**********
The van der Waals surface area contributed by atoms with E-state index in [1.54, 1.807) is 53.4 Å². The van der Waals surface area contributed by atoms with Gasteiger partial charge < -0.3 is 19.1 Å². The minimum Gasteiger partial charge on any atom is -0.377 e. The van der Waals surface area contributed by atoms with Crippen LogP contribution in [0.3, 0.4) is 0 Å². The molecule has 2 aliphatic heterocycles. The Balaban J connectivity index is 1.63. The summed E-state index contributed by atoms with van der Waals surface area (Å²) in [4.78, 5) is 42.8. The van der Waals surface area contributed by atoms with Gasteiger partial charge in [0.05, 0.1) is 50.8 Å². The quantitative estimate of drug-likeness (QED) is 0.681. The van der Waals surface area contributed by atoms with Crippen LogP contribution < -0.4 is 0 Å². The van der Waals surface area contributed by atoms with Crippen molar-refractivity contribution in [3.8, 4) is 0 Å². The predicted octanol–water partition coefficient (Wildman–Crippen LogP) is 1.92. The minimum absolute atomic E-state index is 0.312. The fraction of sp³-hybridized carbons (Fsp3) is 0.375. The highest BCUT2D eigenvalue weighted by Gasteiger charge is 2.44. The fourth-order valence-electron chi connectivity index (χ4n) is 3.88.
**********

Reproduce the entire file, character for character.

The van der Waals surface area contributed by atoms with E-state index in [1.54, 1.807) is 53.4 Å². The van der Waals surface area contributed by atoms with Gasteiger partial charge < -0.3 is 19.1 Å². The minimum Gasteiger partial charge on any atom is -0.377 e. The van der Waals surface area contributed by atoms with Crippen LogP contribution in [0.3, 0.4) is 0 Å². The molecule has 2 aliphatic heterocycles. The Balaban J connectivity index is 1.63. The summed E-state index contributed by atoms with van der Waals surface area (Å²) in [4.78, 5) is 42.8. The van der Waals surface area contributed by atoms with Gasteiger partial charge in [0.05, 0.1) is 50.8 Å². The quantitative estimate of drug-likeness (QED) is 0.681. The van der Waals surface area contributed by atoms with Crippen LogP contribution < -0.4 is 0 Å². The van der Waals surface area contributed by atoms with Crippen molar-refractivity contribution in [3.8, 4) is 0 Å². The predicted octanol–water partition coefficient (Wildman–Crippen LogP) is 1.92. The minimum absolute atomic E-state index is 0.312. The fraction of sp³-hybridized carbons (Fsp3) is 0.375. The highest BCUT2D eigenvalue weighted by Gasteiger charge is 2.44. The fourth-order valence-electron chi connectivity index (χ4n) is 3.88.